The Advisory Committee for the Human Rights Council presented its progress report on the role of local government in the promotion and protection of human rights (A/HRC/27/59) for the 27th session of the Human Rights Council in Geneva, on September 4, 2014. Local Government is one of the seven thematic issues the Advisory Committee is currently working in relation to Human Rights.The report was based on research findings by the Advisory committee and questionnaires disseminated to various stakeholders that include, States, National Human Right institutions, Human Right CSO’s, local authorities, regional and international organizations.
The report begins with establishing the difference of local governments in structure and function in different countries, but asserts that their main role is to “promote sustainable and successful development of their territory, in the interests of their citizens; […] organize, commission, finance and deliver essential public services, both universal and targeted to those most in need; and [..] act as the democratic voice and advocate for their communities.”
The importance of legislation and inclusion of mandates in legal frameworks is noted as an effective way to ensure local governance and efficient implementation. The report recommends, having a constitution that recognizes and guarantees local government is better than a legislation passed by a national council for an adequate implementation of local government. Also, regulations delineating the scope and responsibility of local governments are essential to protect the abuse of power.
For local government to take precedence in protecting human rights, the report recommends the preferability of having a legal provision that “obliges local government to protect and promote human rights”. This insures that local authorities are well aware of their responsibilities regarding human rights towards their constituents, and gives the right to the right holders to demand their human rights. Local Government plays a major role in the protection and promotion of human rights since they are close to the citizens’ everyday life and carry out decision that are directly linked to human rights. However since the human rights framework is not taken into consideration in local decision makings the role of local government as the leading force for human right protection is not yet established.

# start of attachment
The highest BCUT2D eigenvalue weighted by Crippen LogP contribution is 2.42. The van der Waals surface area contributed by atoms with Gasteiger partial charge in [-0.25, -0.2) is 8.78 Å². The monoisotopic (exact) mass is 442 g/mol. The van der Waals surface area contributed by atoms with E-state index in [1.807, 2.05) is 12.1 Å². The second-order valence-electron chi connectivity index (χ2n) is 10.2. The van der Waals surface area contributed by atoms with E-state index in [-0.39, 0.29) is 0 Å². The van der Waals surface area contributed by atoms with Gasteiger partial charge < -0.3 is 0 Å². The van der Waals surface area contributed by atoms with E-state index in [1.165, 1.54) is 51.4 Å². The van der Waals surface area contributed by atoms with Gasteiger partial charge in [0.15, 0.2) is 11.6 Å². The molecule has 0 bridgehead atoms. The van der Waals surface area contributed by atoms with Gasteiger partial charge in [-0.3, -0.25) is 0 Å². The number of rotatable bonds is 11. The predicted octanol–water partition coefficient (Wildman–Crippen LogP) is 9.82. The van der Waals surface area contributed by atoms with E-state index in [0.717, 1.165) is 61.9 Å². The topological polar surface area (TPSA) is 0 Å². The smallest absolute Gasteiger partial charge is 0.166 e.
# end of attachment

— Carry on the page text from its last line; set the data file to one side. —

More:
The report cites the “Human Right City” initiative by People’s Movement for Human Rights Education, a non-profit international service organization, as an example and model for localizing Human rights. The initiative recognizes cities as the hub for the promotion and protection of human rights, and the need for inhabitants of a city to learn and understand international human rights norms for their realization. Local ombudspersons, consumer complaints boards, patient injury boards, anti-discrimination agencies, are recommended as some of the mechanisms for protection and promotion of human rights on local level. CSO’s are also noted as catalyzers in the process of localizing human rights. They play a major role by pressuring and monitoring local governments, and building their capacity for efficient protection and promotion of human rights.
The report concludes its findings by citing best practices in regards to mainstreaming human rights into local government, and relating to specific human rights or groups. The best practices are based on feedbacks through the questionnaire the Advisory Committee disseminated as part of its research.
Read the full report here.